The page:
As part of my IT System Administration duties, one of the many issues I would have to deal with is the “strength” of users’ passwords used to access the system. Part of this has to do with how users choose their password, and part of this has to do with how the system stores the passwords. This article addresses the latter.
I’m not great at remembering facts. Well, certain facts I am, but others I’m not. Social facts, for example, I don’t. Like birthdays. Thus the need for a calendar system.
Yea, I could just write them down in a text file. But would I seriously remember to look there? But a general calendar program has more potential use, and I’ll have more occasion to play with it.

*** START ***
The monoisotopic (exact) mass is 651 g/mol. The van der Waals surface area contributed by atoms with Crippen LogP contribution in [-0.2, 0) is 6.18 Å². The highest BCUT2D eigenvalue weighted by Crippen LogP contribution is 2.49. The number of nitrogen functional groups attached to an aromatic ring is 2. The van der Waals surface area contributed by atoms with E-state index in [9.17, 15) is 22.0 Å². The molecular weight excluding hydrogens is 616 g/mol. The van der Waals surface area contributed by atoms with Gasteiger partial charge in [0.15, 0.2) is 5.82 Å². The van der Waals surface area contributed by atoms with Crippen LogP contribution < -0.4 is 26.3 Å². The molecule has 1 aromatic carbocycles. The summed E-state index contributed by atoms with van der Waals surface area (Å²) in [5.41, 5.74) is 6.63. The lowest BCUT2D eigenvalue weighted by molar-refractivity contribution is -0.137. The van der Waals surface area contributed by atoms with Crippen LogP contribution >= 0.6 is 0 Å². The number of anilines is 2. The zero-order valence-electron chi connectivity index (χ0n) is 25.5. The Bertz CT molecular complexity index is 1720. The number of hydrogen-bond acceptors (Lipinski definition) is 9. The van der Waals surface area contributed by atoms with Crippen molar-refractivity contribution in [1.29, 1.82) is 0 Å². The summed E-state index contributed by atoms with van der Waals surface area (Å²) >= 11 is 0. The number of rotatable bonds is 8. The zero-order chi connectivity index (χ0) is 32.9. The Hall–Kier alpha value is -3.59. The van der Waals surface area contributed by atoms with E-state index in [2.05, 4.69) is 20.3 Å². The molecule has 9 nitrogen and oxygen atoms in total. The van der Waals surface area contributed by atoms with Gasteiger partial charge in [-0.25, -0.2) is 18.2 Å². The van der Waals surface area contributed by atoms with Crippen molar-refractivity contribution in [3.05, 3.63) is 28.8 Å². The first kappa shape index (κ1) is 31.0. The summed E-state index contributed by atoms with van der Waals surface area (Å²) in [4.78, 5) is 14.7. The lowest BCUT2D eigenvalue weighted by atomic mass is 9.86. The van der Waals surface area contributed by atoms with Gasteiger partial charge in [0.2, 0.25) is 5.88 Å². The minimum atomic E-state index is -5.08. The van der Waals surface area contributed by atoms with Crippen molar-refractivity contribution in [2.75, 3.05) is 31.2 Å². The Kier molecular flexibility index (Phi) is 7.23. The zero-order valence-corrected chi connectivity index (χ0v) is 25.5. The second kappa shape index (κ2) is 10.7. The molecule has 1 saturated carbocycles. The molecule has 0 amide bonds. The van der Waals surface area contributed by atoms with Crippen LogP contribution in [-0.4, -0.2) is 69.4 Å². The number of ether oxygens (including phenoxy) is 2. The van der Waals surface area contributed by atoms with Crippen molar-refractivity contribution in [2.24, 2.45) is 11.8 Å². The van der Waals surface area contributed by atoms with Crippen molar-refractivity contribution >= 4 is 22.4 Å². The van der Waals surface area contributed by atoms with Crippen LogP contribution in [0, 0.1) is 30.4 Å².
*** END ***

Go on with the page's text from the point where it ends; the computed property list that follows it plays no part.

iCal is an open standard that Apple and the Mozilla Foundation have embraced. Thus, I’ll have reasonable access to programs that understand this format for the mid-term future.
One nifty feature is the ability to subscribe to other’s iCal-endars. So for example, you can just say “Gimme all the national holidays, astronomical events, and keys dates in the history of the Beatles”, for example, instead of typing it all in and maintaining it. Very nifty. I think communities could benefit from collective use of such a resource. Imagine if your school or place of work published all pertinent dates, and each department or group maintained their own events-of-interest as well, and they just magically appear in your calendar.
Enough rambling for now. Let’s see how this endeavour pans out.